Is the Kuiper Belt Slowing the Pioneer Spacecraft?

by Fraser Cain on March 30, 2005

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Image credit: NASA
In ecology a pioneer is a “species establishing itself in a previously barren environment”. Among human beings, pioneers “settle in unknown or unclaimed territory”. Among astrophiles, Pioneer was our first effort to probe the solar system. But it appears that NASA’s twin pioneering efforts have now made less progress toward the stars than expected and the question is “Why?”.

When NASA designs a mission assumptions are made about the craft’s operating environment. Initially, NASA had some deep concerns about sending the two Pioneer probes through the asteroid belt – after all, all those big ones could be joined by a lot of little ones!

Meanwhile NASA must plan a flight path to take the craft where it’s going. Based on route, mission payload, and other requirements, enough thrust must be provided to provide the needed lift. The big factor affecting thrust is gravity – the more you have, the more thrust you need.

One of the ingenious things about Pioneer 10 and 11 was NASA’s choice to equip the pair with two-way communications sensitive to doppler shifts. Based on frequency shifts NASA could determine craft speed relative to receiving stations on Earth. Using this data, NASA could adjust thrusters to fine tune probe trajectories toward their objectives. (Both craft flew by Jupiter while Pioneer 11 made a pass near Saturn.)

As long as the probes had fuel, mission controllers could adjust speeds and trajectories. But once out of fuel the pair could only make progress based on inertia and slingshot momentum provided by a Gas Giant.

It was during inertial flight that anomalies began to show up in the motions of the two craft. Doppler shifts showed an unexpected deceleration just outside the orbit of Uranus. At some 20 earth-sun distances (astronomical units – AUs) NASA began to see a “blue-shift” in probe transmissions. The pair continued “singing the blues” while surpassing Neptune’s orbit 10 AUs later. Today the probes have fallen short of their expected locations by a distance greater than the Earth to the Moon…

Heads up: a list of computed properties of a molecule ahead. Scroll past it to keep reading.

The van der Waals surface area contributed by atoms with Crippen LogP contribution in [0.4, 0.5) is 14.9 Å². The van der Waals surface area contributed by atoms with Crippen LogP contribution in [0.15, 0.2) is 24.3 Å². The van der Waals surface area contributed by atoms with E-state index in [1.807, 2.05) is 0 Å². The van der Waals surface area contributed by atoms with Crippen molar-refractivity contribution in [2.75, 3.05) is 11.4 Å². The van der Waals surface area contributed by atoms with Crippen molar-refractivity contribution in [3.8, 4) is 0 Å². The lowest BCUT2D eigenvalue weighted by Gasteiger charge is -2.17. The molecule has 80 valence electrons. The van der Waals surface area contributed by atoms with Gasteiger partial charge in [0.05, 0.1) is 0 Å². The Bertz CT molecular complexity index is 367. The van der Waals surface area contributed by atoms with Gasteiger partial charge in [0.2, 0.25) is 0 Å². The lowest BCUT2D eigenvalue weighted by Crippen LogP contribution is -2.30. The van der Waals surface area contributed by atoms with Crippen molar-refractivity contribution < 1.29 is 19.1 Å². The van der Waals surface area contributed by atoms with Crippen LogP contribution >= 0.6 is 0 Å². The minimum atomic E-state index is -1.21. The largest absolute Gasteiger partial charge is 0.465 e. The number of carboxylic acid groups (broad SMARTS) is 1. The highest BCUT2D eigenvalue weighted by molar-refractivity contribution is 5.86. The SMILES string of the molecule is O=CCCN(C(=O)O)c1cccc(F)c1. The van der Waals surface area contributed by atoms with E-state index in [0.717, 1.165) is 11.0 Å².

Speculation as to the cause of the blue shift abound. Pioneer 10 & 11 themselves have long been ruled out as the source. Most thinking cites an unexpected increase in gravitational pull toward the Sun. When transmitting signals back to the Earth, the craft’s electromagnetic beams “fall” further into the solar systems gravity well and that well is somehow “steeper” than once thought. Today the pair are not as far along in their outbound journey as anticipated.

The question is: “What is the source of the unexpected increase in gravity effecting the probes?”. One answer lies in “dark matter”. Strangely, another lies in “dark energy” – the opposing force to gravity in the Universe. A third is in the domain of “string theory” (two local “branes” – the equivalent of local n-dimensional “tectonic plates” – may intersect in our system). One theory relates to “back-gravitational pull” (from the opposite side of the Solar System opposite each probe). There is also the possibility that the pair are having “Solar Quadrupolar Moments” or are being slowed by unexpected material in the Kuiper Belt outside Uranus.